Wednesday, October 04, 2006

More Sabrata pics

Hello All,

I've resized some more photos from Sabrata that I particularly like for your viewing pleasure (click to enlarge).


This statue was so so incredibly well-preserved and gorgeously sculpted. I call her the Lady of Sabrata

The Lady of Sabrata from another angle

Sabrata has some incredible mosaics, photos really don't do them justice.

Close-up of another mosaic

The Romans really liked columns...true story

Monday, October 02, 2006

having a bad *fill in the blank* day

Everyone has had bad hair days. Thankfully, nature and genetics will soon rid me of this dire prospect. I've also heard of people having "fat" days. How one can gain so significant an amount of weight overnight is beyond me, unless one is inclined towards sleep-walking to the nearest McDonald's or any other similar dining establishment. Today, however, I had a bad tie day. I had to tie my tie 5 or 6 times before I got both the length and knot right. This is rather unusual given that I am rather adept at tying ties and can always get it right on the first try. This isn't the first time I've noticed this though. Just like having a bad hair day, it seems like every once in a while, I just can't get my tie tied right before several tries.

So, what odd "bad _____ days" do you encounter?

Sunday, October 01, 2006

Exploring Libya

Unbeknownst to many, Libya is home to many of the worlds most spectacular ancient ruins. Archaeological evidence indicates that from as early as the 8th millennium BCE, Libya's coastal plain was inhabited by a Neolithic people who were skilled in the domestication of cattle and the cultivation of crops. Over the course of its history, Libya has played host to Phoenecians, Carthaginians, the armies of Alexander the Great, Romans, Vandals, and Byzantines, all of whom settled along the Mediterranean coastal plain in the vicinity of modern-day Tripoli.

Courtesy wikipedia:

"Tripoli, was originally a group of Phoenician colonies dependent on Carthage. Phoenicians founded the three great cities (tri + polis) of Oea, Sabrata and Leptis Magna (site of magnificent Roman ruins). Carthage and its dependencies fell to Rome after the Third Punic War. Tripoli is the ancient sea port at the terminus of three great caravan routes linking the coast with Lake Chad and Timbuktu across the Sahara. Near the port of Tripoli stands a Roman triumphal arch with four richly sculpured fronts of white marble, the blocks being held together with cramps. It was begun in the reign of the emperor Antoninus Pius, according to a still-unmutilated dedicatory inscription, and finished under Marcus Aurelius."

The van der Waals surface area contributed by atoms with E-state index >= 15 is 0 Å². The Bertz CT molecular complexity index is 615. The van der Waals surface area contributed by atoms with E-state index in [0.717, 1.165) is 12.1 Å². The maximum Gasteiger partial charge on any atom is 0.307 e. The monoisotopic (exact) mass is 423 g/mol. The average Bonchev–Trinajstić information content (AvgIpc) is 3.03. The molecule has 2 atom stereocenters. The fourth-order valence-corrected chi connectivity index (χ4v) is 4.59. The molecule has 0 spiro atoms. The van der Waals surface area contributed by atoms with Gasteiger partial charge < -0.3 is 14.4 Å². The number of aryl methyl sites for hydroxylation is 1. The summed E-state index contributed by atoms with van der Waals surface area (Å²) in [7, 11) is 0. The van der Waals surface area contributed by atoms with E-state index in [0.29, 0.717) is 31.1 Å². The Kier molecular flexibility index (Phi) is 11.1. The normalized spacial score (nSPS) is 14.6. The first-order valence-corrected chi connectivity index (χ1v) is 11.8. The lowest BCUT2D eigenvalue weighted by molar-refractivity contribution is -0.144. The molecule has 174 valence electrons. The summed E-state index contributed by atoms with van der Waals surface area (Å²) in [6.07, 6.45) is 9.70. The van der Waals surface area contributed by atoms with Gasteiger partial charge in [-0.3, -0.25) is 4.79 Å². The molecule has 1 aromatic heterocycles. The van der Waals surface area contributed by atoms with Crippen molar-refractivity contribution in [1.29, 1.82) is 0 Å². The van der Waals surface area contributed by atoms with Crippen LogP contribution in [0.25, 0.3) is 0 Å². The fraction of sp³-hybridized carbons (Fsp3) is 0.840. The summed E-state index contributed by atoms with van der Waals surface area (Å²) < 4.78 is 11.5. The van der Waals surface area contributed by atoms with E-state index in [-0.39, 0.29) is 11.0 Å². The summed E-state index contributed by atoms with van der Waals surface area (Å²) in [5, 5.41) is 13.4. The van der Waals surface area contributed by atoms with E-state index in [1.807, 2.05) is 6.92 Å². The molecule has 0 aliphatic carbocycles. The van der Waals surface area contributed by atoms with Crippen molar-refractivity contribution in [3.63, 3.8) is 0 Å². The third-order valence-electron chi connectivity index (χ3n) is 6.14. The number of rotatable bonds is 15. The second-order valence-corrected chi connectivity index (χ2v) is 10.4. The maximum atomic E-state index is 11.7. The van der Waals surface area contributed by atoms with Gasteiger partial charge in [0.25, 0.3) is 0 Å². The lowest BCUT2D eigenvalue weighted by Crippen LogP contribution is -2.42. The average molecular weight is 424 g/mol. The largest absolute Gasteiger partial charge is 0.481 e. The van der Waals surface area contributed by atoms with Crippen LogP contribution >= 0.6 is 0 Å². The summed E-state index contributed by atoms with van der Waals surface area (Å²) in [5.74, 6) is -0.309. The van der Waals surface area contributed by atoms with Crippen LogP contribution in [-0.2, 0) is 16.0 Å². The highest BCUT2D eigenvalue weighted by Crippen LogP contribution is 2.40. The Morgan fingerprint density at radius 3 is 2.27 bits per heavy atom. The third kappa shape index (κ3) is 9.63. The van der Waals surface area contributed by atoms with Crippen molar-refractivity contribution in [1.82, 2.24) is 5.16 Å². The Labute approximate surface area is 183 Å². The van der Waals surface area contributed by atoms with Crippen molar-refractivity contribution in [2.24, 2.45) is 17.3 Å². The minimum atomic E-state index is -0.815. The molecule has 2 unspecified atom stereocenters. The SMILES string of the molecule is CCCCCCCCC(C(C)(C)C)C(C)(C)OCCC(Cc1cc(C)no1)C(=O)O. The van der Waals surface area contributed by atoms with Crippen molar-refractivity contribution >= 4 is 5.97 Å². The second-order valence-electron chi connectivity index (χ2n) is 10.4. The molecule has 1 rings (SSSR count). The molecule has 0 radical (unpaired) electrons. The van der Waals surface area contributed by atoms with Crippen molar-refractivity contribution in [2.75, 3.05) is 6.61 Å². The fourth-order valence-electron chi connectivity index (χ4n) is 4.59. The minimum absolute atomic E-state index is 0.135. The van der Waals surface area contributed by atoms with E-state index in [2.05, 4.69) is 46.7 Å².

Today there stands a restaurant directly facing the Marcus Aurelius arch, which I dined at last night. The food was at best mediocre, but with outdoor seating facing this magnificent archway, the view was unparalleled. I intend to go there with my tripod at night sometime and take some photographs.

The wikipedia excerpt also mentioned Sabrata, which is where I spent most of my Friday this past weekend (follow link for wikipedia page with more information). It was very impressive overall. Well-preserved, well-maintained and well-restored. When we first arrived, there were a couple tour groups from the cruise ships that dock in Tripoli, but they left after a couple hours and my two flatmates and I literally had the entire site to ourselves. This is the beauty of the undiscovered nature of Libya at the moment. One can enjoy these sorts of sites without the experience being sullied by hoards of annoying tourists (and yes, I realize the irony that I myself am a tourist, but that doesn't mean I'd enjoy being surrounded by a bunch of "me"s). I don't expect it to remain that way very long. Like I said, cruise ships have started docking in Tripoli and the trickle of tourists is slowly turning into a stream. I give it 5 - 10 years before it becomes a full-blown flood. I hope the local authorities manage it well so that it doesn't ruin the ruins.

Some photographs from Sabrata (click to enlarge, to be updated with more soon):

Well, after all that archeological exploration in the hot Libyan sun, Tomas, Stephen and I were ready for a swim. So we found ourselves a nice beach and went for a dip. Sorry, no photos, as much as I know that you are all dying to see me in my swimming attire. Might I just say, however, that the Mediterranean is my favourite body of water.

Check back for more pictures once I've resized them for posting.